BY JAMES TWOMEY
A town hall has finished its consultation on whether to increase charges on adult social care in what has been called a “tax on disability” by concerned residents.
Greenwich council’s consultation finished on July 28, with the findings still to be assessed before a decision is made, but residents are worried about the trend that the consultation is setting and hope to persuade the council to move away from increasing social care charges.
Greenwich resident Anne Novis is a service user, and the chairwoman of Inclusion London.
She will be affected by the proposals, and said: “Disabled people’s human right to independent living is under threat in Greenwich, because of the council’s harsh proposals to increase charges disabled and older people pay for social care.
“Greenwich council says it needs to raise social care charges to offset the government cuts to local authority funding.
“However, we do not believe taxing and taking money from disabled people, who are least able to pay, is the best way to achieve this aim.
“Trying to raise money by targeting those who are most harshly affected by austerity is wrong.
“The result will be to push more disabled people into poverty, and will prevent many of us from enjoying our human right to live independently and be included in the community.
The council could use some of its £13 million reserves, but they refuse this option because of Brexit.
“If the charges do increase, I would be unable to afford to pay, which means I would have to reduce my care, which would, in turn, mean I would have to stop my voluntary work.”
A report from disability charity Scope UK found that, on average, disabled adults had extra disability costs of £583 a month.
Kate Brown, a disabled Greenwich resident, said in an open letter to the council: “I became a wheelchair user after I was stabbed in a homophobic attack which resulted in a stroke three days later.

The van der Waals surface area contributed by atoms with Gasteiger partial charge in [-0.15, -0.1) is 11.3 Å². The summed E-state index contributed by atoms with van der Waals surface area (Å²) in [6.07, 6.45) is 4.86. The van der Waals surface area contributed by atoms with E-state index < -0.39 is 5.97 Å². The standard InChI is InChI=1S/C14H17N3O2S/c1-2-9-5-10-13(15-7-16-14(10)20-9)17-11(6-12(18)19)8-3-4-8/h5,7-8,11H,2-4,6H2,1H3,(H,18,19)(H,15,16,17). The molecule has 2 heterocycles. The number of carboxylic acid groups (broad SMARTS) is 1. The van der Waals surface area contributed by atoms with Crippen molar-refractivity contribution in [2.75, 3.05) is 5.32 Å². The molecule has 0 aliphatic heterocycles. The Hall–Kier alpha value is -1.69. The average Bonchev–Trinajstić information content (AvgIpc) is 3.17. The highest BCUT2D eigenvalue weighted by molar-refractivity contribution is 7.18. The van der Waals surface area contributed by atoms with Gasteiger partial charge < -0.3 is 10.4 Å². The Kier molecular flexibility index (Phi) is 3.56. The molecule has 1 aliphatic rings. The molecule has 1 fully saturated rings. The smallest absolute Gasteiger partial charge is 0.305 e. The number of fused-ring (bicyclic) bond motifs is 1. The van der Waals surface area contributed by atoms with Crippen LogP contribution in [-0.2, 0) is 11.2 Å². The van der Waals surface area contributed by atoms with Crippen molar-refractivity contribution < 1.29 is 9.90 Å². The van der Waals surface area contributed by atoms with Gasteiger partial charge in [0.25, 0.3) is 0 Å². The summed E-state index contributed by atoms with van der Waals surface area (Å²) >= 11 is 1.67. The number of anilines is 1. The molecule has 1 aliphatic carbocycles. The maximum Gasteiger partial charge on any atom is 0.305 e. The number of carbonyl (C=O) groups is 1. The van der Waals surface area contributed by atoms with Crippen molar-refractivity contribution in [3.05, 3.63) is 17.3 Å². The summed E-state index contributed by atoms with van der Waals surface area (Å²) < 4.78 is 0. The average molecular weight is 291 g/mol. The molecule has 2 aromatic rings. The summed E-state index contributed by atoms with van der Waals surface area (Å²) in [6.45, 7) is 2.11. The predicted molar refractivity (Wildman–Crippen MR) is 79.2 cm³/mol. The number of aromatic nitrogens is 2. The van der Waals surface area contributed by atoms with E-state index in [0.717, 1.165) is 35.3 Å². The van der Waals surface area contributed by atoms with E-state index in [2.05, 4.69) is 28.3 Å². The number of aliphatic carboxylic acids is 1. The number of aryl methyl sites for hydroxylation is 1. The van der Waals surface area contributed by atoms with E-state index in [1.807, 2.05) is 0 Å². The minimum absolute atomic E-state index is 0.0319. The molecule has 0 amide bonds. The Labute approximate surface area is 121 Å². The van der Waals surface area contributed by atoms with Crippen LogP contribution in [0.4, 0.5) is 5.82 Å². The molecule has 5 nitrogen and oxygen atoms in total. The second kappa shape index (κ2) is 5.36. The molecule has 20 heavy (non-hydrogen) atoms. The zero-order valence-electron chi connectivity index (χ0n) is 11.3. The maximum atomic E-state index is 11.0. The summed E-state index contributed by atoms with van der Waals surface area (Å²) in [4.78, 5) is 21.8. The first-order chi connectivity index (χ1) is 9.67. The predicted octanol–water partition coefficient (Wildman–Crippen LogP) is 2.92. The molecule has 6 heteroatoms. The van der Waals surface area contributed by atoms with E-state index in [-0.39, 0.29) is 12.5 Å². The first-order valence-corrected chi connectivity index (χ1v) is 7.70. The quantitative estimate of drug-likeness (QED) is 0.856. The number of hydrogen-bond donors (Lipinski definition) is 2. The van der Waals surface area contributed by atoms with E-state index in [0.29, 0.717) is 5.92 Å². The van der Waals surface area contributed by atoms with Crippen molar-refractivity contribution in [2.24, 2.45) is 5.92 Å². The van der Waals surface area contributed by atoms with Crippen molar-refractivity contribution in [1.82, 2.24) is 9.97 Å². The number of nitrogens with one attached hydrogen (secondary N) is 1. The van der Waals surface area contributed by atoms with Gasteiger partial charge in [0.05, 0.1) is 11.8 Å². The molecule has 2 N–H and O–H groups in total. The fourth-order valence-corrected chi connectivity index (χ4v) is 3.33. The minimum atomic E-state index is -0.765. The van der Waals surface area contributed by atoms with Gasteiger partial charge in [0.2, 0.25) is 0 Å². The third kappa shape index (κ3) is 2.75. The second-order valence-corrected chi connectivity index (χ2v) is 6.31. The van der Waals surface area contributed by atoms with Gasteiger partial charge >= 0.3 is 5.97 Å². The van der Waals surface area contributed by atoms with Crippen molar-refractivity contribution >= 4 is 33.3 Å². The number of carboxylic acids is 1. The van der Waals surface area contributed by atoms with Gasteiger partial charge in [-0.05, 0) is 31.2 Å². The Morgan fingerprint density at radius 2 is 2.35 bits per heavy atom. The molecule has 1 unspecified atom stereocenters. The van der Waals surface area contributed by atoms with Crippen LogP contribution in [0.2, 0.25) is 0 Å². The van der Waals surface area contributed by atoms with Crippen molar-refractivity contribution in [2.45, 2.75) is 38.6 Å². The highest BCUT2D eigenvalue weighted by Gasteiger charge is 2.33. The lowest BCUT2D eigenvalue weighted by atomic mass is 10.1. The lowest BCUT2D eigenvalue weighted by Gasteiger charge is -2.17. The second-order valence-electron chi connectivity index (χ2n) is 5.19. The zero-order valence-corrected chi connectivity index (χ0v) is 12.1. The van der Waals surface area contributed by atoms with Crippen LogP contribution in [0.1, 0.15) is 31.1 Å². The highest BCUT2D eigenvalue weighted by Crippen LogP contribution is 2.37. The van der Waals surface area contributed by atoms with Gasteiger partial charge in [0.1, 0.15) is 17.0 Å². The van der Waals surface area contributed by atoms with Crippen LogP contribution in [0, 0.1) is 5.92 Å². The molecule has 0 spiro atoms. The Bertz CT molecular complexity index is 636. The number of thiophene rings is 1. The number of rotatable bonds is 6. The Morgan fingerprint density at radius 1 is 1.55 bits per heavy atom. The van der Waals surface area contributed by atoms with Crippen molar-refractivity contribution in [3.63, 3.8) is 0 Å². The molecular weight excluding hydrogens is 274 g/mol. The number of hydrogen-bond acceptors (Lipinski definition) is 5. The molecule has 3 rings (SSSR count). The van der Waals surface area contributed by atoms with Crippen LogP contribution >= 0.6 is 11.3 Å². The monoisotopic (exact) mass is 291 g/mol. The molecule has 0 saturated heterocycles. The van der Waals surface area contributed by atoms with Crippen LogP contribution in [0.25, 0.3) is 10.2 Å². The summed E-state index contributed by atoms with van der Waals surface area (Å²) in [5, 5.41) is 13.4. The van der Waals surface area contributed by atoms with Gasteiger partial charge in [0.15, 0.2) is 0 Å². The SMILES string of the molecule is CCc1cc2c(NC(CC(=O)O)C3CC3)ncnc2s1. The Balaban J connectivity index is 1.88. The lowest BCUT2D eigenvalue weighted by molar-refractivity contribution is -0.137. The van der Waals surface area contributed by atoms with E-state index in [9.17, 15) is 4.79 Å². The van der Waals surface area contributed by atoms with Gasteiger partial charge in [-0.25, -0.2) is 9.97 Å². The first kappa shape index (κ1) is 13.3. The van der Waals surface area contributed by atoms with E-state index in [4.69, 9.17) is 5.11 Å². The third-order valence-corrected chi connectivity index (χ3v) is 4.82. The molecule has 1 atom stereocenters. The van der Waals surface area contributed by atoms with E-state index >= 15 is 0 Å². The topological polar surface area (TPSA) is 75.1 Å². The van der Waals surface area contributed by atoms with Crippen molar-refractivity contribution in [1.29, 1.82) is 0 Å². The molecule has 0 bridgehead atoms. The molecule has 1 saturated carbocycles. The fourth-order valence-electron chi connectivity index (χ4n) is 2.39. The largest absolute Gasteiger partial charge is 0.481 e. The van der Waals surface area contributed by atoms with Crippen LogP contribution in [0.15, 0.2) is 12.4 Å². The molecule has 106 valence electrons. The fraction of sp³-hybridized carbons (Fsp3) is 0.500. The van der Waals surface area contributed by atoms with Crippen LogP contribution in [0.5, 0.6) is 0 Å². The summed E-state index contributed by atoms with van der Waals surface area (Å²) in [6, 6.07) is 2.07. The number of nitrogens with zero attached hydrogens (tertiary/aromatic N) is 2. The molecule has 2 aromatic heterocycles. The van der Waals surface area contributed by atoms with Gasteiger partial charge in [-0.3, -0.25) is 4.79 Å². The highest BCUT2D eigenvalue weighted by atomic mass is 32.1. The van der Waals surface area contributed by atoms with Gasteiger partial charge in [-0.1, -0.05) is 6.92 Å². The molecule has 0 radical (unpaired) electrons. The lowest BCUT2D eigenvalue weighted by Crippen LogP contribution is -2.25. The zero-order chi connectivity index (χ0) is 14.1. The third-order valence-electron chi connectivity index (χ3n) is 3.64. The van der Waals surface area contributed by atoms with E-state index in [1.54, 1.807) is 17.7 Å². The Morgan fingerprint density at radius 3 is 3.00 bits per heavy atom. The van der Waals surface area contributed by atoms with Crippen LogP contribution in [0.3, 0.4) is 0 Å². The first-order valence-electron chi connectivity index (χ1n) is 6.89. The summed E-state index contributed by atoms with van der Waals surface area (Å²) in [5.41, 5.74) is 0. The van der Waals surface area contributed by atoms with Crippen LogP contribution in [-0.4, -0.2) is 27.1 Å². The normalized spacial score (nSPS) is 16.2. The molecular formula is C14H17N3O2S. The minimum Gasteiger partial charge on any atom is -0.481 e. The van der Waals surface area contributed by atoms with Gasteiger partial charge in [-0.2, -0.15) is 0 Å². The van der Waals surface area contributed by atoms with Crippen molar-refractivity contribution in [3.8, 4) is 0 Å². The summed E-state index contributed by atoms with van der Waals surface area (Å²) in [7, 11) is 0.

“I am now a pensioner and benefits are my only income. I pay £65 care charges per week, and with the changes the council wants to make, this could increase to £105 per week or more.
“This sounds over dramatic, but if I had to cut down to pay the extra, it would be on food, or the clothes and bedding that I need as I am double incontinent.”
Cllr Averil Lekau, cabinet member for adult social care and health, said: “Hundreds of people have had their say on a range of proposals that we are consulting on, and I have personally met and listened to residents who may be affected.
“The consultation has now closed, and all the responses will be collated, analysed and used to inform our decision. Since 2010, our funding has reduced by a staggering £1,400 per household, totalling some £125 million, largely as a result of funding that the Government has taken away from us.
“At the same time, the population has grown, and more people have had to use our adult social care services. Many other councils have already increased the amount they are charging – something we have resisted for years.
“Unfortunately, we are at the end of the line and have to make some incredibly difficult decisions.
However, whatever changes are brought in, we will make sure that there will be rigorous assessments so that the people who are least able to afford any increases are protected.
“I note that the new Prime Minister has pledged to fix the social care crisis – I very much hope that this means putting an end to austerity and giving councils the money they need to provide crucial services for their most vulnerable residents.”
Please support your local paper by making a donation
Cheques should be made payable to “MSI Media Limited” and sent by post to South London Press, Unit 112, 160 Bromley Road, Catford, London SE6 2NZ
Housing Secretary Robert Jenrick has encouraged everyone in the country who can afford to do so to buy a newspaper, and told the Downing Street press briefing recently: “A free country needs a free press, and the newspapers of our country are under significant financial pressure”.
So if you have enjoyed reading this story, and if you can afford to do so, we would be so grateful if you can buy our newspaper or make a donation, which will allow us to continue to bring stories like this one to you both in print and online. Everyone at the South London Press thanks you for your continued support.
Get the latest local news delivered every week!